Finance

A Guide to Insuring Your Yacht in the UK Insurance Market

Couple stood on a yacht sailing into the sunset

Set sail on the seas without a care in the world with our guide on how to find the right yacht insurance.

When it comes to the world of yachting, there are many exciting adventures to be had. Like all things in life, it pays to plan ahead and do your due diligence, including speaking to an insurance adviser and considering your yacht insurance options so you can set sail without a care in the world.

Some of you reading this will have been around boats your entire life, for others it will be a more recent passion. I’ll willingly hold my hands up and confess to falling into the former category; I have been in love with boats and all things nautical since the age of 10 and am lucky enough to have a career which has allowed me to indulge my passions on a daily basis.

I am a specialist yacht insurance adviser for Partners&, and I guide my clients through the process of boat ownership and insurance, be that a five-meter sailing boat or a £10m super yacht. I know the feeling of excitement when planning a new purchase and, sadly I know the pitfalls from what can be a ruinously expensive passion, but that’s never stopped me and nor should it stop you. I’d like to share with you some advice regarding boat ownership.

Should I speak to an insurance adviser before I buy a boat?

Absolutely. My clients see me as their expert in the marine marketplace and by working together from the beginning I can save you time and money on your boat journey. Speaking to me when you have an idea of what you are looking for will allow us to talk through things like:

  • How significant a vessel you are looking for? Because the larger the vessel the harder it is to berth it and the more expensive it will be to find moorings.
  • Your qualifications to sail a yacht or motorboat – we can explain what is needed and send you details of courses.
  • How you intend to use your craft.
  • Where you intend to keep it. Secure marina berthing will help optimise premiums.
  • Do you ever intend passaging and cruising further afield, such as Europe? You may need to extend your insurance for this and the adequacy of qualifications, experience and minimum crewing becomes a feature.
  • Will you ever use it for commercial reasons – this will require amended insurance cover, see below.
  • If you’ll have crew on board, your liabilities as owner to them in sickness or injury become an important consideration.

As you can see, there’s a lot to consider. We also have an entire eco system of recommended marine-related businesses we work with, from training courses to refit, repair, equipment, surveyors and so on, which could save you many hours in front of the laptop.

Do you have questions about insuring your yacht? Contact our partner Partners&

Is there a minimum value of boat or yacht that you will insure?

Absolutely not. Our passion is boats and we all started with something small, so whether you are coming to us with your very first maritime purchase or having a new super yacht built, we would be happy to act as your insurance adviser.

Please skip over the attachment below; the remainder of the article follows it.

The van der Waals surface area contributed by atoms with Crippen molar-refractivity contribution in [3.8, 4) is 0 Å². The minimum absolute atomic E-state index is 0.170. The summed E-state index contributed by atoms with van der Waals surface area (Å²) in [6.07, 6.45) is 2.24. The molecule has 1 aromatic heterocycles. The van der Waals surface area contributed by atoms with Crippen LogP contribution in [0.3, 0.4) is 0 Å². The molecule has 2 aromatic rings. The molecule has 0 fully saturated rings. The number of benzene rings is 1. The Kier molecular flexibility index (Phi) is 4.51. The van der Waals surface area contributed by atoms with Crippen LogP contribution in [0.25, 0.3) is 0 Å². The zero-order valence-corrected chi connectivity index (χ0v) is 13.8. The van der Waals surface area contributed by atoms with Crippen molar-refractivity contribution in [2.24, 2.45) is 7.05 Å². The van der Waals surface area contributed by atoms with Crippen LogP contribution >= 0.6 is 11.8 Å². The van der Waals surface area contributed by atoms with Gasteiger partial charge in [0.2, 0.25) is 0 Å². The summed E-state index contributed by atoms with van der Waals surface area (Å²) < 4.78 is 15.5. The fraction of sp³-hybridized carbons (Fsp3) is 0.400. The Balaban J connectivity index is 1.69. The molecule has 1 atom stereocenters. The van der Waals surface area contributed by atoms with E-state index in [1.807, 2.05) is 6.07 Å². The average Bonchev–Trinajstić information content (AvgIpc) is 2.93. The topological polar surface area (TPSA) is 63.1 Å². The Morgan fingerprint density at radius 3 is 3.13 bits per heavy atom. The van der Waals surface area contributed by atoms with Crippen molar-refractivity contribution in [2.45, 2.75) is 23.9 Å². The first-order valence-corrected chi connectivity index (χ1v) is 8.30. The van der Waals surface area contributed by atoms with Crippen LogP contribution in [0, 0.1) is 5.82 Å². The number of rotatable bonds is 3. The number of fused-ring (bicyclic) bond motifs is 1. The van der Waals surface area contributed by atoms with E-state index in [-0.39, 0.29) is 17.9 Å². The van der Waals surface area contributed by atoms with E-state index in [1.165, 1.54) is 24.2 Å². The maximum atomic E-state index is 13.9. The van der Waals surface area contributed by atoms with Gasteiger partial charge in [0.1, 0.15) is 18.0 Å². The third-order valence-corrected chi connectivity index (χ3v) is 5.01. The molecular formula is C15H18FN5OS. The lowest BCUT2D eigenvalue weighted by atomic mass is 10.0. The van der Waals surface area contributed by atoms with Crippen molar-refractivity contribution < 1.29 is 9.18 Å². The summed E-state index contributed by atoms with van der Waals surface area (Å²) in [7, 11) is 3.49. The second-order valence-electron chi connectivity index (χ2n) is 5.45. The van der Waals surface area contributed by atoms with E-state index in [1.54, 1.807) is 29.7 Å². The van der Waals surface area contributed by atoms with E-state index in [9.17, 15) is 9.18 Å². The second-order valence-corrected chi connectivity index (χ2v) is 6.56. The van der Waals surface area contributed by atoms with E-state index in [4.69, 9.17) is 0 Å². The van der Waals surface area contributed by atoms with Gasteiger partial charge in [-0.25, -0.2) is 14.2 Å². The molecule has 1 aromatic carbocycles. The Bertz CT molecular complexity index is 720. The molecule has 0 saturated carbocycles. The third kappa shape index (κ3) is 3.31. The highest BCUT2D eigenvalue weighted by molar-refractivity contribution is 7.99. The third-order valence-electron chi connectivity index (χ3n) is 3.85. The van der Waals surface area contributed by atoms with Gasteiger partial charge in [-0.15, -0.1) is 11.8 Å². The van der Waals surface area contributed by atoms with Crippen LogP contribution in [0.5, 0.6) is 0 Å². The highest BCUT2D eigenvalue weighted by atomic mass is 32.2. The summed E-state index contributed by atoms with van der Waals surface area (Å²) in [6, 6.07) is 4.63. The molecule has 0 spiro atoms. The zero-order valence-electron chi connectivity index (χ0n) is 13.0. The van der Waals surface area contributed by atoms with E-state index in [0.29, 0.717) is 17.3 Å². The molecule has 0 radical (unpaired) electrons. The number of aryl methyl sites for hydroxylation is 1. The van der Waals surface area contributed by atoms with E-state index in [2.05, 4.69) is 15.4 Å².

Do I need any kind of qualifications to own, helm or operate a sail or motorboat in the UK?

You may be surprised to discover that no, you do not need any qualifications to sail or helm a boat in the UK, however, it is hugely encouraged that owners gain the relevant Royal Yachting Association (RYA) qualifications for the boat they own. I can guide you towards these courses. We also recommend the International Crew Competency (ICC) course for families who will be sailing together regularly.

It is worth bearing in mind though that if you want to charter a boat for a week in France, you will need to show your ICC or RYA certificate and in certain countries you may be required to go through a practical skills test before they issue you with a ticket to allow you to sail.

What if I want to use my boat to earn money, via chartering, will I need a different insurance policy?

Yes – you will need to amend your cover and there are two types of chartering. The first and most popular choice is a ‘skipper chartering’. As the name suggests, this is when you allow guests to hire your boat but with a professional skipper in full charge the entire time.

The second kind is called a ‘bare-boat chartering’. Again, as the name suggests, this is renting out the entire boat, and all the inherent risks that come with it. Your guests would need to prove competency – for example, do they know how to sail a boat, and do they have evidence (a certificate) to prove it?

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What happens if one of my friends has an accident on board my boat, am I covered? Are they? What if they sue me?

You are only liable if legally obligated because of your negligence and you failed as the owner of the boat to operate it safely and maintain it in a seaworthy state, therefore inadvertently allowing the accident the opportunity to happen. Other than that, if a guest of yours has a simple ‘no fault’ accident then no, you are not liable.

Having said that, to make sure all your friends and family are covered I’d recommend you take out ‘personal accident cover’ so everyone on board is protected and liability is not necessary; a small price to pay for your peace of mind when welcoming friends onboard.

If you have professional crew on board then it becomes a whole different issue. You will need emergency crew accident and crew medical expenses – this is purely for the crew and is purchased by the crew’s employer, be that an agency or you, the boat owner.

What if my boat is in Spain or anywhere else in the world, can I insure it from the UK?

Absolutely, yes. We insure boats all over the world.

Marine ‘risk’ is a global proposition that we break down into different ‘cruising areas’. Each area costs a different amount to be insured in. For example, it will be cheaper to insure your boat purely to pootle up and down the inland waterways of the UK than a global cover that could see you sailing into areas that might involve significant risk from hurricanes, storms, ice, and extended claims support needs and so on.